Banking & Finance

The impact of Brexit on American investors

June 26, 2016
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The result of the United Kingdom’s vote last week to exit the European Union caught financial markets by surprise Friday morning and led to broad selloffs in global equities. Stock markets that had been rallying all week in anticipation of a “remain” outcome are quickly reversing course, and currency markets are in turmoil as the British pound dropped sharply.

So what does this mean closer to home in West Michigan?

There is a great deal of uncertainty as to how this transition will proceed over time as the U.K. will be the first country to leave the EU, and it is unclear what kind of trading arrangement will be negotiated between these two parties (and between the U.K. and the rest of the world, for that matter). The resulting uncertainty will likely lead to heightened volatility and periodic selloffs in international and domestic stock investments.

The Brexit decision is likely to have a near-term negative impact on the British economy, potentially pulling it into recession. This should not result in a direct spillover to the United States, though the larger risk is in how this decision will reverberate through the European Union, as sentiment toward the EU in many other member countries has turned negative in recent months.

There is real concern that political unrest may spread and the future of the EU could be in question. The European economy collectively is the second largest in the world after the United States, and an economic downturn there will be felt globally.

Close attention must be paid over the coming months as to how orderly the British separation is handled and whether the EU accepts this referendum as an opportunity to proactively address its constituents’ concerns.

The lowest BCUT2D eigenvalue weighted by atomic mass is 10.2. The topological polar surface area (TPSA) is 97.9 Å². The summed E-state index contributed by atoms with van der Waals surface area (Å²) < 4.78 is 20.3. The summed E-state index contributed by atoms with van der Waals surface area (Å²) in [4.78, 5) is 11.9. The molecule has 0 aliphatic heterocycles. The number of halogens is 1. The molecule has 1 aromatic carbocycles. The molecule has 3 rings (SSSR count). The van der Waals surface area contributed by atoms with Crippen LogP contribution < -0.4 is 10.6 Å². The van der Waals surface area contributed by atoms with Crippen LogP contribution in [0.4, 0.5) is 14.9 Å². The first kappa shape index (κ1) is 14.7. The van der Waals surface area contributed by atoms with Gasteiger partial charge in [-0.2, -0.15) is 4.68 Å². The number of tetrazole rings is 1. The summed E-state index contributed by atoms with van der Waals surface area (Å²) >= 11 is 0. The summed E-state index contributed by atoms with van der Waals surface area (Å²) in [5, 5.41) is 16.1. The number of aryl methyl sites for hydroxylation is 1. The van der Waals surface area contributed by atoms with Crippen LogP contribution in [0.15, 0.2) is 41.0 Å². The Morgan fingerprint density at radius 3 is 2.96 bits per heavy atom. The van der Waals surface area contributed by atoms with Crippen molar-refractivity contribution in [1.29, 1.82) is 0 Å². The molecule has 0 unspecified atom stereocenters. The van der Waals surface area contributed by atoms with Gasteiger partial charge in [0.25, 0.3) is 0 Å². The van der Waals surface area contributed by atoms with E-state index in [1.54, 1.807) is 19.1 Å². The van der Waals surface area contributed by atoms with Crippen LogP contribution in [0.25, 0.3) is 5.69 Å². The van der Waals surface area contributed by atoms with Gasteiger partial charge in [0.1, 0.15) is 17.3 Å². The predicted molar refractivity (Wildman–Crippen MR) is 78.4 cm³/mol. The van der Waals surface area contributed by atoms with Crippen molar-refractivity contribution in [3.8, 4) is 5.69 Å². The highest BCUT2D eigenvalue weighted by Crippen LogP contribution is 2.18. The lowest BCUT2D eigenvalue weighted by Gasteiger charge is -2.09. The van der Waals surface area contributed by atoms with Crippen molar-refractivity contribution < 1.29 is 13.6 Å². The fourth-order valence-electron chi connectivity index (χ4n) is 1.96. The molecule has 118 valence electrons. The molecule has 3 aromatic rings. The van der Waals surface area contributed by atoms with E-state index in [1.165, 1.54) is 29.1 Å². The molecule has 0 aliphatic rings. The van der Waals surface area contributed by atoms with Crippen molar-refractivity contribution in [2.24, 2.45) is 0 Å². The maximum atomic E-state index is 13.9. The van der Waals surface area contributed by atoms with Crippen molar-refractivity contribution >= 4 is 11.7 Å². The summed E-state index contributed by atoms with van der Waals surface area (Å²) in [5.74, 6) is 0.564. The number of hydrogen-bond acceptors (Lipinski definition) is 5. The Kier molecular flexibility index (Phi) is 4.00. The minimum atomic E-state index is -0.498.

Safe-haven investments, especially traditional U.S. core fixed income, should do very well in this tumultuous environment as investors seek stability. Diversified investors who hold bonds as part of their long-term strategic plans can take comfort from the knowledge that this piece of the portfolio will see a near-term benefit and will help to mitigate volatility in stock investments.

Furthermore, once the dust settles and the implications for the broader European Union become clearer in the coming weeks, we may see U.S. equities benefit from the strength of the domestic economyrelative to Europe, particularly for companies that are less dependent on foreign exports.

We have long advocated for international diversification within equity portfolios, and we do not recommend any changes to strategic investments based on this event. Market turmoil may prove to be a good opportunity for active managers to purchase or add to holdings whose underlying businesses are unaffected by Brexit, but whose share prices were negatively affected nonetheless.

Laina Mills is a vice president and senior portfolio manager at Legacy Trust, a Grand Rapids-based wealth management firm. She provides leadership in the development and execution of the company’s investment strategies and is a keen watcher of global markets. She can be reached at lmills@legacygr.com